Fox, Levin, & Forde, Elementary Statistics in Criminal Justice Research (4th ed.)
- Chapter 10: Correlation
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- Chapter 15: Cousins or Just Good Friends? Testing Relationships Using the Correlation Coefficient
· Module notes
When we use hypothesis tests, we ask the question, “Are these groups different?” The answer we get is not very precise. We can tell if the groups are different; and, depending on how we set up the null and research hypotheses, we may be able to tell the direction of the difference. But beyond that, we have very little information about how the groups differ.
For example, using hypothesis tests, we may be able to tell if younger males (less than 25 years of age) have higher arrest rates than older males (men 25 years and older). However, we cannot tell how much the arrest rate changes with each additional year of age. In order to make policies, it is frequently necessary to have a more precise measurement of how variables are associated. Correlation coefficients allow us to not only measure whether two variables are related, but, if they are, to determine the nature of the relationship.
A word of caution about this correlation: Correlation is not causation. Just because two variables are related, it does not mean that one causes the other. Many new statisticians make this assumption, which can be very problematic. In order to tease out causal relationships, studies have to be designed to do so if a study, and the theoretical foundation underlying the study, is not geared towards finding causality, statistics cannot help you do so.
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Correlations are widely used in research papers, institutional reports, and media articles. Understanding what correlation means in the context of the study, what it can tell you, and how it can help you interpret the data is an important skill.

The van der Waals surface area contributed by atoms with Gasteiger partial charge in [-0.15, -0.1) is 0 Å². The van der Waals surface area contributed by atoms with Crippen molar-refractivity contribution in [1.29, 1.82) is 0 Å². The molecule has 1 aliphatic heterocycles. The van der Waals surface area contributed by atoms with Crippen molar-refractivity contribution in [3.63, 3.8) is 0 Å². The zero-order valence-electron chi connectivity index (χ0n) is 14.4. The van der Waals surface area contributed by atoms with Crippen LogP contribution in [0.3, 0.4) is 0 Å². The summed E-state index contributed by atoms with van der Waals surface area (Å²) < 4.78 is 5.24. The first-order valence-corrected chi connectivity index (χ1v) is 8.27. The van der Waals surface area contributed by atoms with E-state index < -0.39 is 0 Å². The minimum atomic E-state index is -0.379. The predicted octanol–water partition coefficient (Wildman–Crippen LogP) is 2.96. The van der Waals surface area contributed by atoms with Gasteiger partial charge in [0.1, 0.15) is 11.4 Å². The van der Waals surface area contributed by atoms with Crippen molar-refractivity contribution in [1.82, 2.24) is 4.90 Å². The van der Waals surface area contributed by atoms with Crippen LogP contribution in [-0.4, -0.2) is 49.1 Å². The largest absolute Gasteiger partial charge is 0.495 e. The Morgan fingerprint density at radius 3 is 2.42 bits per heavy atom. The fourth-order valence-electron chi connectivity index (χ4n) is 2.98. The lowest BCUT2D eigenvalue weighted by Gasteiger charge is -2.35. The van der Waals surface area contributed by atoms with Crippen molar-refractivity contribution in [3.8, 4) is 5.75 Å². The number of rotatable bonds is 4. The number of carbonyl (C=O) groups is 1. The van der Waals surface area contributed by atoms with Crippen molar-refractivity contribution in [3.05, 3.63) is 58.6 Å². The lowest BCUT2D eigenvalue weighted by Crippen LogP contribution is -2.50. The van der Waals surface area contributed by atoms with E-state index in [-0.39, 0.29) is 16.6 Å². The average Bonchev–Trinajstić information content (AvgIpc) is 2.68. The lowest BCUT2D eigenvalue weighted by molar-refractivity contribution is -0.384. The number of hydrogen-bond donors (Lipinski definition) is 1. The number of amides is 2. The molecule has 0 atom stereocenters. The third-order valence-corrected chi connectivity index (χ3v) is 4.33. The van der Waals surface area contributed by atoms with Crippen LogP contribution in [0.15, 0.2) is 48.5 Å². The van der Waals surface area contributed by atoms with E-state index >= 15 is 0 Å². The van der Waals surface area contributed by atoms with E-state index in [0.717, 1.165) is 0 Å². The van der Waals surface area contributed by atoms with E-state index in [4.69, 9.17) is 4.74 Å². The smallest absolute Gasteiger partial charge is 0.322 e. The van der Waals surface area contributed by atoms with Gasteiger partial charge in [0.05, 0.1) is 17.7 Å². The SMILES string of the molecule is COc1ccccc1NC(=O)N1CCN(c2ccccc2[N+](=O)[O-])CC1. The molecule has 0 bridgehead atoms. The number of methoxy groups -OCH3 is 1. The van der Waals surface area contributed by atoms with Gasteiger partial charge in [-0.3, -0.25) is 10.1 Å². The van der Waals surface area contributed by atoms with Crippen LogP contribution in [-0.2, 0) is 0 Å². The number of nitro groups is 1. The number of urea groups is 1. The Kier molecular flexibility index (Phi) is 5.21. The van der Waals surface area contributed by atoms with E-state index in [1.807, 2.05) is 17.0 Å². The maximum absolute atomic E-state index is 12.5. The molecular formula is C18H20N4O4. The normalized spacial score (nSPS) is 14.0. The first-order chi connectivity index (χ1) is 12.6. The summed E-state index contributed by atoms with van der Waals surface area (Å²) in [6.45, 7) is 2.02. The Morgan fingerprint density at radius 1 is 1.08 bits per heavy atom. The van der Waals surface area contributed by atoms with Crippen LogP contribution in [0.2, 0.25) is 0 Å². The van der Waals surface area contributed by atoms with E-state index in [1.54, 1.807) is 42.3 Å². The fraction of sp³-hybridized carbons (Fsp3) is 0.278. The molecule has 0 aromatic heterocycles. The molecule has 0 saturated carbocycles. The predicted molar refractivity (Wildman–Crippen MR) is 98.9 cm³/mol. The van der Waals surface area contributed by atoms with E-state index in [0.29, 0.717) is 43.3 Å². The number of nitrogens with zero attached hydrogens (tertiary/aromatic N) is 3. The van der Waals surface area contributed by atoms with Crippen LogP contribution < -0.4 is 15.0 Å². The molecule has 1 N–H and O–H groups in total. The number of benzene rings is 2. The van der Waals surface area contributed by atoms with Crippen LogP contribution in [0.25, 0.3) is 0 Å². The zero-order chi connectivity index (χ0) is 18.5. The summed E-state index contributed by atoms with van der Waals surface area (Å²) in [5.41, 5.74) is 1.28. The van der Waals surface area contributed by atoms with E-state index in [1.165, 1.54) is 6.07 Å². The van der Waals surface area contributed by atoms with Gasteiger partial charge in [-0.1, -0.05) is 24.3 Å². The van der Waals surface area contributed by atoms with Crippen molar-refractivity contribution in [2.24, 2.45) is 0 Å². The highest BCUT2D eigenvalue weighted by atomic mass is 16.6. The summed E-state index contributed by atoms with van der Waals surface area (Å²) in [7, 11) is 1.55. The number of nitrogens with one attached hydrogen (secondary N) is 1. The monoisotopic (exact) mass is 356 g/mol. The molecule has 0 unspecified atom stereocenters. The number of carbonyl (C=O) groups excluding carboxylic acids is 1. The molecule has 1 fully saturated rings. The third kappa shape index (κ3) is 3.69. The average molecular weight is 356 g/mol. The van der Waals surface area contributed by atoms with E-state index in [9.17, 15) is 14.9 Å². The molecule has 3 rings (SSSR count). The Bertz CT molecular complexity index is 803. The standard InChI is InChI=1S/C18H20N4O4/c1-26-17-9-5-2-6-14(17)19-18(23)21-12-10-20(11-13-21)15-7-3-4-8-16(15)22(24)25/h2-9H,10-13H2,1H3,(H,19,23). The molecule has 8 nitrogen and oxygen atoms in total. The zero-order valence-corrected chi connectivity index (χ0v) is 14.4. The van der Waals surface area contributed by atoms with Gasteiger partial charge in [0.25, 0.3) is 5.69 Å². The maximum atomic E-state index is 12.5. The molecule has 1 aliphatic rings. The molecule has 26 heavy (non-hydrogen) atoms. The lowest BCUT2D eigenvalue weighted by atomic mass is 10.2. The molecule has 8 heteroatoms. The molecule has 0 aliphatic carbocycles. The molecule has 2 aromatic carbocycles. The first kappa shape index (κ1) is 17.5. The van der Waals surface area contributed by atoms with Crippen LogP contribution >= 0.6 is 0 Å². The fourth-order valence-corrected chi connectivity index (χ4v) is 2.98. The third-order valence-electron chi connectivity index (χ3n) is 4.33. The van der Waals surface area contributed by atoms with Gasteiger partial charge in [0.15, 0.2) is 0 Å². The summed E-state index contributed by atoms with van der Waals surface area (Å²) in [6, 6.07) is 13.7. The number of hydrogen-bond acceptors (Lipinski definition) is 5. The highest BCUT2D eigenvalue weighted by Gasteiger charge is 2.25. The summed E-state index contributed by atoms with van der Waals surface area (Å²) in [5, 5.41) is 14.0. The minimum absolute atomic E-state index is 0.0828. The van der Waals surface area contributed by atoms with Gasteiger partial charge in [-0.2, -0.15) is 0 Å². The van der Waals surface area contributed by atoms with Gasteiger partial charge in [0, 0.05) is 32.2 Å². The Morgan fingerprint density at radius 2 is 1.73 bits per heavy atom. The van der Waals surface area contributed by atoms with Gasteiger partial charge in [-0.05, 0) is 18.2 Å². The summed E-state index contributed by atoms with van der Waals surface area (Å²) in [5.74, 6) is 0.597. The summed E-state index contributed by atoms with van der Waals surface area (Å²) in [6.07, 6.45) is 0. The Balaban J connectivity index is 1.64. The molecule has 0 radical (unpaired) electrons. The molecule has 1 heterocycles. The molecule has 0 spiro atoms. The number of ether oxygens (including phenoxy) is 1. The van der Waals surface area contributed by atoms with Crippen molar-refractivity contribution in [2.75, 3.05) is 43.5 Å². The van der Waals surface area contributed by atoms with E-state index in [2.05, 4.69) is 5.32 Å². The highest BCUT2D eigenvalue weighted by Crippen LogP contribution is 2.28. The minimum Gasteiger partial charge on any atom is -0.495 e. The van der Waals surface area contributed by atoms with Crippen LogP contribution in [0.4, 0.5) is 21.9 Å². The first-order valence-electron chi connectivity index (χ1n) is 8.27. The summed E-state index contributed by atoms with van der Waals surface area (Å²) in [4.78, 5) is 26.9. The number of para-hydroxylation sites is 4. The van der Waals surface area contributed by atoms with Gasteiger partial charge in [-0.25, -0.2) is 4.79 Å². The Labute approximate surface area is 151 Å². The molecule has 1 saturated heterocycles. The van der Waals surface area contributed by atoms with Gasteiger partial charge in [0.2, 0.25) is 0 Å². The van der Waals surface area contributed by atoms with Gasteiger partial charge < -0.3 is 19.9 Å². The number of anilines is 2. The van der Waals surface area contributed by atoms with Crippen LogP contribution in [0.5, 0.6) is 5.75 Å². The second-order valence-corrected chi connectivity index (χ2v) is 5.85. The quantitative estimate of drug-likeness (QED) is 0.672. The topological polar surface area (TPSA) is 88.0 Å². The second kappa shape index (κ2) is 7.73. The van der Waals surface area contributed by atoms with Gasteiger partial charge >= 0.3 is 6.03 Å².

Review one of the following articles:
- Fajnzylber, P., Lederman, D., & Loayza, N. (2002, April). Inequality and violent crime. Journal of Law and Economics [PDF File Size 195KB] (Links to an external site.)Links to an external site.. Retrieved from http://siteresources.worldbank.org/DEC/Resources/Crime%26Inequality.pdf (Links to an external site.)Links to an external site.
- Hughes, R. (2008). Casual factors influence repeat violent criminal offenses in a GIS spatial context. Papers in Resource Analysis [PDF File Size 810KB] (Links to an external site.)Links to an external site.. Retrieved from www.gis.smumn.edu/GradProjects/HughesR.pdf
Respond to the questions below:
- What are the variables in the study? Identify the independent and the dependent variables. How are the variables measured?
- Is the sample appropriate for the study? What is the data collection method?
- What are the variables of interest in the correlation?
- What is the correlation coefficient? Is it a strong correlation?
- Based on theory, do you expect a relationship between the variables? Explain. Does the correlation match your expectation?
- What other variables may have an effect on the dependent variable? Are any of those variables related to the independent variable?
- Could the correlation be coincidental? Explain.